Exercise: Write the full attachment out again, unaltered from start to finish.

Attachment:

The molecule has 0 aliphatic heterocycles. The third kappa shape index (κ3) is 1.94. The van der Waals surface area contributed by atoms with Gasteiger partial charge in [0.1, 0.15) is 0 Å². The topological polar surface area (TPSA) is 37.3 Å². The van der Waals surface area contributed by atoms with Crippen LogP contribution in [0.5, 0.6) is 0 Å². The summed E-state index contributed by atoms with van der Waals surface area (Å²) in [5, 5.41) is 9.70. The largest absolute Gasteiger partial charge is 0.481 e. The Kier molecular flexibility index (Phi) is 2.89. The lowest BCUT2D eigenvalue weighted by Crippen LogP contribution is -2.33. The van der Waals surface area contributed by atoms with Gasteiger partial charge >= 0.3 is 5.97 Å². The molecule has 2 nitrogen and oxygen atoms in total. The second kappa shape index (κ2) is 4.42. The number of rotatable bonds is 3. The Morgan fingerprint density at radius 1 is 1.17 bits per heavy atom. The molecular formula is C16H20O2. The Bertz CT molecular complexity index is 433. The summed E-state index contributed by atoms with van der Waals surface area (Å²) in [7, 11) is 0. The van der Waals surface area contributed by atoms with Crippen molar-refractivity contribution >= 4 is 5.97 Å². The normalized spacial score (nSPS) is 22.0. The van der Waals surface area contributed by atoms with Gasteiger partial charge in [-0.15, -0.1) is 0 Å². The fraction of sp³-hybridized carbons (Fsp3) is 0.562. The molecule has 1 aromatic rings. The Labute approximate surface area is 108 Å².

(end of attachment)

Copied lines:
The molecule has 0 aliphatic heterocycles. The third kappa shape index (κ3) is 1.94. The van der Waals surface area contributed by atoms with Gasteiger partial charge in [0.1, 0.15) is 0 Å². The topological polar surface area (TPSA) is 37.3 Å². The van der Waals surface area contributed by atoms with Crippen LogP contribution in [0.5, 0.6) is 0 Å². The summed E-state index contributed by atoms with van der Waals surface area (Å²) in [5, 5.41) is 9.70. The largest absolute Gasteiger partial charge is 0.481 e. The Kier molecular flexibility index (Phi) is 2.89. The lowest BCUT2D eigenvalue weighted by Crippen LogP contribution is -2.33. The van der Waals surface area contributed by atoms with Gasteiger partial charge >= 0.3 is 5.97 Å². The molecule has 2 nitrogen and oxygen atoms in total. The second kappa shape index (κ2) is 4.42. The number of rotatable bonds is 3. The Morgan fingerprint density at radius 1 is 1.17 bits per heavy atom. The molecular formula is C16H20O2. The Bertz CT molecular complexity index is 433. The summed E-state index contributed by atoms with van der Waals surface area (Å²) in [7, 11) is 0. The van der Waals surface area contributed by atoms with Crippen molar-refractivity contribution >= 4 is 5.97 Å². The normalized spacial score (nSPS) is 22.0. The van der Waals surface area contributed by atoms with Gasteiger partial charge in [-0.15, -0.1) is 0 Å². The fraction of sp³-hybridized carbons (Fsp3) is 0.562. The molecule has 1 aromatic rings. The Labute approximate surface area is 108 Å².